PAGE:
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My Favorite Pet Sitter


May 2008 Newsletter

Pet Health – Home Cat Exams and Spring Training for Dogs

Home Cat Exams

Observe your cat and do a perfunctory examination each month to recognize health problems early and add to your cat's longevity. The extra attention will benefit your cat and you!

The following is a very simple at-home assessment you can do yourself. Report any problems to your veterinarian.

General Appearance: Watch your cat walk around. Note any limping, check weight status. (Is she gaining or losing weight?) Is she alert? Is her disposition normal?

Eyes: Any discharge, redness or inflammation? Any cloudiness? Have you noticed any signs of sight impairment such as not seeing toys, bumping into things?

Ears: Discharge from the ears? Are the canals reddened or irritated? If so, she could have an infection or ear mites (generally black, crumbly discharge and severe itching). Smell the ears. Do they have a rank or yeasty odor? The ears should smell clean. Clean ears regularly with appropriate cleaning products, as recommended by your veterinarian.

Nose: Any nasal discharge? Is her breathing congested? If so, she may have an upper respiratory infection. See your veterinarian.

Mouth and Throat: Lift up the lips and look at the gums. Are they inflamed? Are any teeth broken or missing? Any tartar buildup on the teeth? Any facial swelling? Any swelling on the throat? A regular dental hygiene program can really make a difference.

Abdomen: Run your hands over your cat's abdomen. Is she in pain? Does the abdomen seem distended? Here's another opportunity to check weight status. Any unusual lumps or bumps? Is your cat using the litter box regularly and normally?

Neck and Spine: Run your hands down her back from the neck to the end of the tail. Any obvious pain? Any obvious limitations of movement? Does your cat have difficulty jumping to her favorite Perch? If you think your cat has neck and spinal problems, contact your veterinarian.

Skin and Coat: Is your cat grooming herself properly? If she has long hair, are you helping prevent mats or dander buildup by brushing her? Is there any hair loss? Is the skin dry or greasy? Does she have external parasites like fleas? Note any lumps and bumps on the skin. Dry skin and coat can be alleviated with an Omega-3 fatty acid enriched product.

Spring Training for Dogs

For the safety of your puppy... the 'come' command is the most important command to teach.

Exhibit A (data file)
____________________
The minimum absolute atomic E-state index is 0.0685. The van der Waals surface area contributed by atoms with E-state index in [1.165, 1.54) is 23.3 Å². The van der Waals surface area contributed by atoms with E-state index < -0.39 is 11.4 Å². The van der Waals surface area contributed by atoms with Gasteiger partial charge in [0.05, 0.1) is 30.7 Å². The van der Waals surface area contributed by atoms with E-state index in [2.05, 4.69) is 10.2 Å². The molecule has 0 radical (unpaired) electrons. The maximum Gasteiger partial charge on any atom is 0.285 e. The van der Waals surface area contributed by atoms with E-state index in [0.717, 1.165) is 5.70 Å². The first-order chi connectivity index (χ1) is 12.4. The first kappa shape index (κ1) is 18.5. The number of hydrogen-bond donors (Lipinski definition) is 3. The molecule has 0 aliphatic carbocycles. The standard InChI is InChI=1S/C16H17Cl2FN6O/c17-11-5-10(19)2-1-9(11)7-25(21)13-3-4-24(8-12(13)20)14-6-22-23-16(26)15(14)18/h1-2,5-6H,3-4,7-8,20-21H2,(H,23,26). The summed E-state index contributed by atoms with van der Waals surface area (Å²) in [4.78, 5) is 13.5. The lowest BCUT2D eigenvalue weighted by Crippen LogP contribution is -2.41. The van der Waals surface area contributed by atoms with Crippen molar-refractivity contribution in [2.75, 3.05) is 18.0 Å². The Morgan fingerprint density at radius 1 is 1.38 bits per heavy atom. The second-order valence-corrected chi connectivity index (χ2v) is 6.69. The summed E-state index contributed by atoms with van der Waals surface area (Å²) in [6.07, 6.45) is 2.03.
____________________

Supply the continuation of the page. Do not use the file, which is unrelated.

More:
The goal in teaching the 'come' command is to have a well disciplined dog that can always be brought to your side regardless of the situation. This is as much for your dog's safety and protection as it is for your convenience.

This method of teaching 'come' to a puppy involves the use of a collar and a long leash or check cord. However, your puppy needs to become adjusted to the sensation of the collar and the effect of the leash. Do not start training until this is done. We prefer a leash or cord that is at least 15 ft. long. Also, choose a training time when there are no distractions.

Stand with the pup several feet from you and gently pull him toward you with the cord. As he reaches you, give praise by gently reaching down to pet him, rubbing him across the shoulders a few times. It may also help to kneel down in a crouched position to encourage the pup to come to you.

You don't need to say anything at all yet because saying 'come' will just be confusing to the pup at this point. In all training, we believe that a dog should know and understand the action demanded of a command before you ever add human language to it. Dogs don't understand our words. They can be taught to understand but it is not a natural or instinctive process for them. Repeat the pulling-in and praise a few more times. The first lesson should only be a few minutes long; a pup's attention span is short and we want the lessons to be a fun time between pup and owner.

After a few sessions, you will notice that the puppy comes easier and easier until the slightest tug on the cord starts the pup right toward you. This is exactly what we want. Giving treats is not necessary, but since this is such a difficult command for some dogs to learn, it may assist in training.